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After years of sloth, I am now a mama who runs and practices yoga. I write about exercise; parenting a grownup child as well as two little kids; and whatever is annoying me at the moment.

Wednesday, September 25, 2013

Omaha marathon: Race report

In heaven there is no beer. That's why we drink it here. -- accordion players between mile 7 and 8

I ran my sixth marathon in Omaha on Sunday. We headed to my sister's in Nebraska at 5 a.m. on Friday morning, two sleepyhead kids in tow. We were armed with movies and their portable DVD players, which may be among the smartest items I've ever purchased. The kids were great on the nine-hour trip. You couldn't ask for more from a 2 and 4-year-old.

My husband really wanted to get out for a bit Friday night, so we left the kids with my sister and grabbed dinner in the Old Market, which I have gone to since I was in high school. It's a small cobblestoned-street area of shops and restaurants and I still love it. Hubby treated me to a steak and baked potato, yum.

Saturday was busy. We grabbed lunch with my sister and her kids at Spaghetti Works, which has also been in Omaha forever. Mmm carbs. I went over to the race expo to pick up my packet and left Brett to explore record stores in the Old Market. The expo was held at shiny new TD Ameritrade Park, where the College World Series are played. At least, it's new to me. They were played at the old Rosenblatt stadium when I was growing up. 

As I picked up my race bib my stomach jumped around. I guess I'm really doing this, I nervously joked to the lady who handed me the bib. She smiled and looked a little bored.

I also picked up what has to be the most boring race shirt ever. I don't care that much about the shirt, but this is like no one even tried. It is white with black letters that say Omaha Nebraska and the date on it. The back lists the event organizer's other races. Boring.

As I was wandering around the outdoor expo, contemplating whether to buy a shirt that said "Run this city" with a picture of the Omaha skyline, I noticed the sky. It was huge and bright blue, not a cloud to be seen. I was also sweating. It was really warm. The forecast for Sunday had been creeping up that week, and as of that day it was supposed to be 55 degrees at race start and climb to 81 later that day.

I hate warm runs. This is why I don't do many, if any, summer races. This is also one of the reasons I start my runs at 4:30 or 5 in the morning. I run really hot and get overheated. I don't know why, I just do.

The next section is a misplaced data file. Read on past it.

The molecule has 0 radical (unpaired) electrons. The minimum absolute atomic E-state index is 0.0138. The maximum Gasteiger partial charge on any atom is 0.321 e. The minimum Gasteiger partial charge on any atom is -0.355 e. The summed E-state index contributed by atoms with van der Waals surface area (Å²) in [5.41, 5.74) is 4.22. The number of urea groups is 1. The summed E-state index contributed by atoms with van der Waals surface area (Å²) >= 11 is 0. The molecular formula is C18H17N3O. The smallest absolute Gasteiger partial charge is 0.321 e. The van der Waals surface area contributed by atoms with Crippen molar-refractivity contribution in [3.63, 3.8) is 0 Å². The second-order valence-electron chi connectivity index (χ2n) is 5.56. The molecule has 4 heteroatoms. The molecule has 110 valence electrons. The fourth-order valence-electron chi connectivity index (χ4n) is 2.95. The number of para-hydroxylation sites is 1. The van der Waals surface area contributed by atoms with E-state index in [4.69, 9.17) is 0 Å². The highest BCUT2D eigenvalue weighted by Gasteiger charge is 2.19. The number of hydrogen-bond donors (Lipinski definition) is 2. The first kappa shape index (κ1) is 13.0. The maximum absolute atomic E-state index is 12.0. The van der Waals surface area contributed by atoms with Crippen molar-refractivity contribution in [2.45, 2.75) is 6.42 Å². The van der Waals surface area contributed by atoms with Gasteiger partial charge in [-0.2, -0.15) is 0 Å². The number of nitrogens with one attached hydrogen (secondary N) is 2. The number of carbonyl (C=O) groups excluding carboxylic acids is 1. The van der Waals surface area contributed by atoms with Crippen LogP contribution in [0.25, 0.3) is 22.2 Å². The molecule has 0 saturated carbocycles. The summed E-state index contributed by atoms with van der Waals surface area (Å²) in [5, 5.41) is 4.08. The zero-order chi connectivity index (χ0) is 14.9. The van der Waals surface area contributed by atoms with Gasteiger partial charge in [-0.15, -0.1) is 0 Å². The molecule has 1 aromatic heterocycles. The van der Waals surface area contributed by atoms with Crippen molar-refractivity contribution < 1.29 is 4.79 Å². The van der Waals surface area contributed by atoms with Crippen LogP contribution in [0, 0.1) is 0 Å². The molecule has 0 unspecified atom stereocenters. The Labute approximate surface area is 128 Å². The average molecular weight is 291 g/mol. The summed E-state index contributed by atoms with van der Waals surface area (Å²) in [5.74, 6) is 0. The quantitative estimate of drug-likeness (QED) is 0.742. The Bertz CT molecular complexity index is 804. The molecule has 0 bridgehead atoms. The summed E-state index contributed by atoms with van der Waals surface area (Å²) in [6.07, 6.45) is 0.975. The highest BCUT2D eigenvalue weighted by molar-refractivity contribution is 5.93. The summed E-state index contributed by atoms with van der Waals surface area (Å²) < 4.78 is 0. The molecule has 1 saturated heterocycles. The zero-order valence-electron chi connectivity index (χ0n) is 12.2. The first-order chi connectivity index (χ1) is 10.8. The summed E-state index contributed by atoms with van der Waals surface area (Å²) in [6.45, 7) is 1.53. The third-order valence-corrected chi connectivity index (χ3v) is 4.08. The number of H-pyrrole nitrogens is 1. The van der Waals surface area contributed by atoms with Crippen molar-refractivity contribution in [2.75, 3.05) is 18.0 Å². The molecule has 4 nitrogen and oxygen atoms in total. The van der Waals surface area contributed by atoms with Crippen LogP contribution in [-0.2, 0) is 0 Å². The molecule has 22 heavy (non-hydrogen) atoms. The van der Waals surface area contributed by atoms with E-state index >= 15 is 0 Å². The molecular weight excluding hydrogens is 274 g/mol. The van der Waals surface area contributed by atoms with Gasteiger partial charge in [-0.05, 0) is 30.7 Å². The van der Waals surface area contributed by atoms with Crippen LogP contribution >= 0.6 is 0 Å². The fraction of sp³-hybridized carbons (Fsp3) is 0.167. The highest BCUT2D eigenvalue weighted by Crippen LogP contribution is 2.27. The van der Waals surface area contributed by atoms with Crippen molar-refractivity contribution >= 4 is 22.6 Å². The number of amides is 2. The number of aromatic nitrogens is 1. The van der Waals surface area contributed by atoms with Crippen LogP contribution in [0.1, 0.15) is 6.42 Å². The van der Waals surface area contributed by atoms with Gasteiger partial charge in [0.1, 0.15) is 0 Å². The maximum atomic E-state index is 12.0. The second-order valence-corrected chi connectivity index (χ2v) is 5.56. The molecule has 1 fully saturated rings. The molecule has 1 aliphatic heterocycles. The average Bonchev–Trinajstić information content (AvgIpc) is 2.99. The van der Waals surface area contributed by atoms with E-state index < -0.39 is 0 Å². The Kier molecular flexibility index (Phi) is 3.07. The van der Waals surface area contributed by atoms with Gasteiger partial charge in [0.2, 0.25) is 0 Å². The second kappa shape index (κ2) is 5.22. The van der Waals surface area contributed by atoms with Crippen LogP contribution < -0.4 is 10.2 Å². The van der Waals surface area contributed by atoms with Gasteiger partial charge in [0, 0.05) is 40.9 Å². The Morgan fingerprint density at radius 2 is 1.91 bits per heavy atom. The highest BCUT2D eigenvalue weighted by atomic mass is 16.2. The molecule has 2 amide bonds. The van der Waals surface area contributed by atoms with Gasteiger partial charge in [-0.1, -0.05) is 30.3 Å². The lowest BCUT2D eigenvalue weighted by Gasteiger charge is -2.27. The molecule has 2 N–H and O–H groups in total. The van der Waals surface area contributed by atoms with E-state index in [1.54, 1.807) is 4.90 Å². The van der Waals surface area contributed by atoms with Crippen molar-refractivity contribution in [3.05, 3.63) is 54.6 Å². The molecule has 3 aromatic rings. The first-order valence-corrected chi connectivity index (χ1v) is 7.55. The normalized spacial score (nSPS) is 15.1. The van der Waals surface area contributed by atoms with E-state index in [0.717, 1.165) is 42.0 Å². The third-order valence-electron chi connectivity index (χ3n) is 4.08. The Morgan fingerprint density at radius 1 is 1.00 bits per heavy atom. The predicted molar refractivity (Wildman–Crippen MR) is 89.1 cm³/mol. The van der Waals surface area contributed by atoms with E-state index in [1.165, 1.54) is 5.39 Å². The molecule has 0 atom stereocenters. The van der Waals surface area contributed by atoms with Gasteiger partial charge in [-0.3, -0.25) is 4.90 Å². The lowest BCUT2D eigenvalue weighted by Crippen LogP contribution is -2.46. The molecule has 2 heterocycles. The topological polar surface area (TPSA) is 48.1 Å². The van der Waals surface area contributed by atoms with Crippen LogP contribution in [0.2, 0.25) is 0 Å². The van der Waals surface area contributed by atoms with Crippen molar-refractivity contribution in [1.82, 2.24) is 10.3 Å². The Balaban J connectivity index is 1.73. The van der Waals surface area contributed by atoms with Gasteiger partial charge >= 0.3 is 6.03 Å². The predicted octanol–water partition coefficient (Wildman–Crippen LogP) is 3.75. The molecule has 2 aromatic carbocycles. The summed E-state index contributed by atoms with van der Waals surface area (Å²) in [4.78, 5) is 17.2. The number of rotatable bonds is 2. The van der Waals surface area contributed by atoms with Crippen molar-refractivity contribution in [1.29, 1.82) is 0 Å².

My high school buddy Andy, who lives in Omaha, and I had been texting and Facebook-messaging the changing forecast to each other every day for a couple of weeks, poking fun at ourselves for being obsessed. That's one of the great things about other runners -- they get your crazy. 

So the newest forecast had me feeling a little nervous. 

My marathon PR is 4:46, set last year at Chicago in much cooler conditions (high 51, low 38, mostly overcast -- dream running weather to me!)

My "dream" time was to be close to 4:30 this year. I had my best training season ever this year and knew I was in really good shape. But with that warm forecast, I mentally tossed that goal out and hoped to at least come near my PR.

Back at my sister's house, my kids were busy chasing her three cats and playing with older cousins. At one point that day they decided to throw kitty litter and cat food all over the basement, which the older kids cleaned up. Good grief. I couldn't believe how naughty they were being! 

After empty threats of not getting to go to another cousin's birthday party, we went over to my brother's house. He had swimming pools and a water slide set up in his yard and my kids went to town. It was fun. And warm. I wondered about how the race would go with such warm weather. I kept telling myself, nothing you can do now. What is going to happen will happen.

That night my sister made is pretty much what I requested for dinner -- chicken, baked potato and veggies. I could only eat half because my nerves were messing with my stomach but it was delicious. My sister is a saint, by the way. 

A little before 8 I began to lay out my running gear. And discovered I forgot a running bra. Dumb dumb dumb. Thank God for Target and their C9 high-performance bra. It wwound up working great and was only $21.99, much cheaper than my other running bras.

Sleeping that night wasn't great. I think I slept a stretch between midnight and 3. My sister got up at 5:15 to drive me to the race. And didn't complain. Seriously how did I get so lucky to have a sister like her.